As I have been working with pre-service teachers at the Faculty of Education at Monash University, I have had many occasions to think about how one becomes an English teacher — and keeps on becoming throughout a career. With all the talk about ‘professional standards’, measurable skills, and accountability on key performance indicators, it is easy to lose sight of the deeply personal process of making a commitment to a teaching career.
‘Becoming’ has a neat double meaning that is pertinent to these thoughts. There is the process of becoming; this implies an emergence or an ongoingness, in which the one who becomes is also an active collaborator in this coming into being. There is a curious combination of agency and shaping of what was nonetheless incipient.
There is the other meaning of ‘becoming’, which means fitting, apt, correct, suitable, appropriate and, hence, attractive or flattering.
Plenty of commentators, politicians, bureaucrats, journalists and even statisticians have their say about what they think is ‘becoming’ in an English teacher. But what is really involved in becoming an English teacher? And how do English teachers continue to grow and develop their practice?
The complex dimensions of becoming an English teacher were explored recently in an assignment in which the pre-service teachers critically examined their own experiences as English students in secondary school. They were asked to zero in on one or two critical incidents in their own journey through secondary school and to explore these memories for what they indicate about the values and practices they were exposed to as students. What values about English teaching were apparent, on reflection, in how these prior teachers went about their work? These formative influences have a crucial role to play in the practice of subsequent generations of teachers. Dan Lortie’s idea of an “apprenticeship of observation” (Lortie, 1975) has helped develop our thinking about the impact of early exposure to pedagogical models. To raise consciousness of these influences helps us be mindful of what we might wish to pass on, and what we may want to jettison in favour of other approaches — perhaps more in tune with current conditions for young people. This is the double nature of education — some of it is about passing things on, and some is about making it new.
Every subject discipline has within it a whole worldview of what counts as a knowledge claim, what is credible as evidence, and what we should focus on in our search for new knowledge and ideas. For English teachers, this entails thinking reflectively and with increasing nuance and awareness of what constitutes that indeterminate terrain — subject English. In the popular view, English teaching is largely about skills, communication, and reading: grammar, spelling, and studying poetry and novels. But how unproblematic are even those categories, really, when we think about them in the context of digital media, many ‘Englishes’ across the world, and how we use language differently for different contexts, audiences, and purposes?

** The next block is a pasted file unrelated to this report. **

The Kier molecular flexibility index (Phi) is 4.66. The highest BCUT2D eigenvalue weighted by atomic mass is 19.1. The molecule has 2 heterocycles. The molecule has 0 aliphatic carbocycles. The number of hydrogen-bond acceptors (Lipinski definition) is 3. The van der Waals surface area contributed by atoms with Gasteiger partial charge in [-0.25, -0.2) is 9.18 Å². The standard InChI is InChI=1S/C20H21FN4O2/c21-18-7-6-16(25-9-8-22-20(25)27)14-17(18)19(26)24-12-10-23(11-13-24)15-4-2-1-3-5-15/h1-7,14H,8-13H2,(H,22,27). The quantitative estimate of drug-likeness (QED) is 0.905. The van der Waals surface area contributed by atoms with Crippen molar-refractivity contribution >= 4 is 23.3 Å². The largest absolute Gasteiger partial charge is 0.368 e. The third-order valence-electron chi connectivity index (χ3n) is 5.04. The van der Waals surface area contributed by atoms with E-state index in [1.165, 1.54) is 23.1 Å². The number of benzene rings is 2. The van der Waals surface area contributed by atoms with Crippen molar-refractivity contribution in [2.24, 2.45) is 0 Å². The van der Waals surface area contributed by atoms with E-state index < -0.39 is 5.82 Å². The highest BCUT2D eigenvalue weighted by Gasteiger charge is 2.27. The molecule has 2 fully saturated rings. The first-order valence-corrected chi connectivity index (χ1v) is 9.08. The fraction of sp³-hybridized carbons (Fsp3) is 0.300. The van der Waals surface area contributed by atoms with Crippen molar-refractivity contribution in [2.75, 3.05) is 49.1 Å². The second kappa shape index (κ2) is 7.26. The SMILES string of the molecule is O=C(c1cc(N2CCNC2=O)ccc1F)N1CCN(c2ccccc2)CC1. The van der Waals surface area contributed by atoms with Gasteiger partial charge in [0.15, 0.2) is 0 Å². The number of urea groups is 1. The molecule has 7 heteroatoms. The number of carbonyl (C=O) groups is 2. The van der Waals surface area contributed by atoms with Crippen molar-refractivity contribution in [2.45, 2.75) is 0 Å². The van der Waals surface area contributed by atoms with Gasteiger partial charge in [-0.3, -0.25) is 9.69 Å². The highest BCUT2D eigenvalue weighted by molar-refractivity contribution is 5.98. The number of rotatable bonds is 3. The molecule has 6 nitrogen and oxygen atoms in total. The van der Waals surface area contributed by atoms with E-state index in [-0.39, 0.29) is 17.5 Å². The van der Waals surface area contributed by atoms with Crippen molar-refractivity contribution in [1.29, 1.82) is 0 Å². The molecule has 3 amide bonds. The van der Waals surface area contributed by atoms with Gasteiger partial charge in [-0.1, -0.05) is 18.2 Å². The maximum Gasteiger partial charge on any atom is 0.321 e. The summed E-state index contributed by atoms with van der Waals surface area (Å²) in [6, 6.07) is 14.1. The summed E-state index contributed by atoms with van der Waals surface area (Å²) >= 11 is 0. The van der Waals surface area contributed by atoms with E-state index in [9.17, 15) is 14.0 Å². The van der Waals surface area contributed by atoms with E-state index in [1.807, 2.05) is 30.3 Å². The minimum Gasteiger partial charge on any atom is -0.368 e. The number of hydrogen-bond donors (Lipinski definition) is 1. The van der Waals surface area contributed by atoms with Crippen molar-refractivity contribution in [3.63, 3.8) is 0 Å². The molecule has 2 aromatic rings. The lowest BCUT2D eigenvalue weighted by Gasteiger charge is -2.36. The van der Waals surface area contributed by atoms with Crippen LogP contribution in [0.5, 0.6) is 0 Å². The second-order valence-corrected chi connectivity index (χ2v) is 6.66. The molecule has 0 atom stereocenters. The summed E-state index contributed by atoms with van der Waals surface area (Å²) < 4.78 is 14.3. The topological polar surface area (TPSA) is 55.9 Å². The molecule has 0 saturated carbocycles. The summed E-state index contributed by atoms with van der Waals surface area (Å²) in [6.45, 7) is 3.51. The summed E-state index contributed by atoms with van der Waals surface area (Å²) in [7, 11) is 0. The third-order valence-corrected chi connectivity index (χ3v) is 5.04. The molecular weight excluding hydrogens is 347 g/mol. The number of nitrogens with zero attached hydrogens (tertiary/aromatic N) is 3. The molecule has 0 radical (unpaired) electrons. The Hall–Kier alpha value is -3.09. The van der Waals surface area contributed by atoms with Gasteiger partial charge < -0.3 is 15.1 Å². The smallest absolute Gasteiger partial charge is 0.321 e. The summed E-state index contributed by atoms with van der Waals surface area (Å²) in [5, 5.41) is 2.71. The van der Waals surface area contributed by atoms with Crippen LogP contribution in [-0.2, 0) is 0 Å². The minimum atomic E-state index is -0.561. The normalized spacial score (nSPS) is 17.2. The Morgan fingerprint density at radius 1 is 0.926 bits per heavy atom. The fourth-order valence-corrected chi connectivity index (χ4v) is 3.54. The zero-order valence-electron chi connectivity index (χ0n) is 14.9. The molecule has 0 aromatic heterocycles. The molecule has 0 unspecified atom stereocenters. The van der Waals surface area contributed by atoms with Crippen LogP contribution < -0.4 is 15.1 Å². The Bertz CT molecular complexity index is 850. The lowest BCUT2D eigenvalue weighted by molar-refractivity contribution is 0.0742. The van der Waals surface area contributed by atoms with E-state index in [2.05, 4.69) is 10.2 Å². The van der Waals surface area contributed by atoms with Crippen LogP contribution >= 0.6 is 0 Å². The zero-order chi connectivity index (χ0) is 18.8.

What is most striking about the current moment in education is that we tend to focus on students’ discrete, testable skills. We have NAPLAN and all the machinery that accompanies it — automated marking and MySchool. Right now, teachers all over the country are coaching students in years 7 and 9 in how to write a persuasive essay with clear, unambiguous outlines about what meets the criteria of this text type. Of course, one could argue that NAPLAN is just a once-a-year event that has little to do with the rest of the curriculm. Or, one could argue that there is nothing inherently wrong with teaching students how to write an off-the-peg persuasive essay, we are not all Don Watson or Helen Garner after all. But its presence, given how closely it is tied to school reputation, inevitably has a shaping influence on how we conceptualise the business of English teaching and what is ‘becoming’ in English teacher practice.
I will use a memory to frame what a want to say about this, just as the pre-service teachers were asked to do in their recent assignment.
One of the critical incidents in my memory of being a student in a secondary school English classroom was in Year 12. The lesson was in a music room that was, after the municipal theatre we used for drama lessons, my favourite. It had a piano in the corner, a sound desk that linked to speakers mounted on the walls, fresh carpet tiles and clean, cream paint. It was, by far, one of the nicest rooms in the school and the product of a special grant just a few years before. I had had many happy hours in there being taught by inspired music teachers and it was one of the bright spots in my school experience.
But we were not there for music that day. We were mustering in this room for the first lesson of English after the term break. For homework we had been set the novel by Jennifer Johnston, How Many Miles to Babylon? Only six of the 25 students in the class had actually read the novel over the holidays. It was lyrical and, despite its brevity, fairly oblique, requiring some knowledge of the Irish struggles and the First World War to really make sense of it. In other words, we had not a clue.
Our teacher polled the opinions of those who had read it and asked us to rate it for the rest of the class. We lined up (all six of us, it was a measly queue) with one end of the room indicating a 0/10 score for the novel and the other indicating 10/10. I gave it the most generous mark at 6.5/10. The other readers rated it at 4 or 5.
“Why so low?”, our teacher asked.
I liked the writing, but had found its melancholy atmosphere and air of tragedy opaque. (Naturally, I did not use this language at the time. I probably said that it was beautiful, but sad and hard to understand.) Had I known the historical and political context, I would have enjoyed it a great deal more. Unfortunately, two of my reading peers started in about a scene towards the end of the novel where one of the characters gets serious hypothermia and he and the protagonist strip naked and lie together in bed.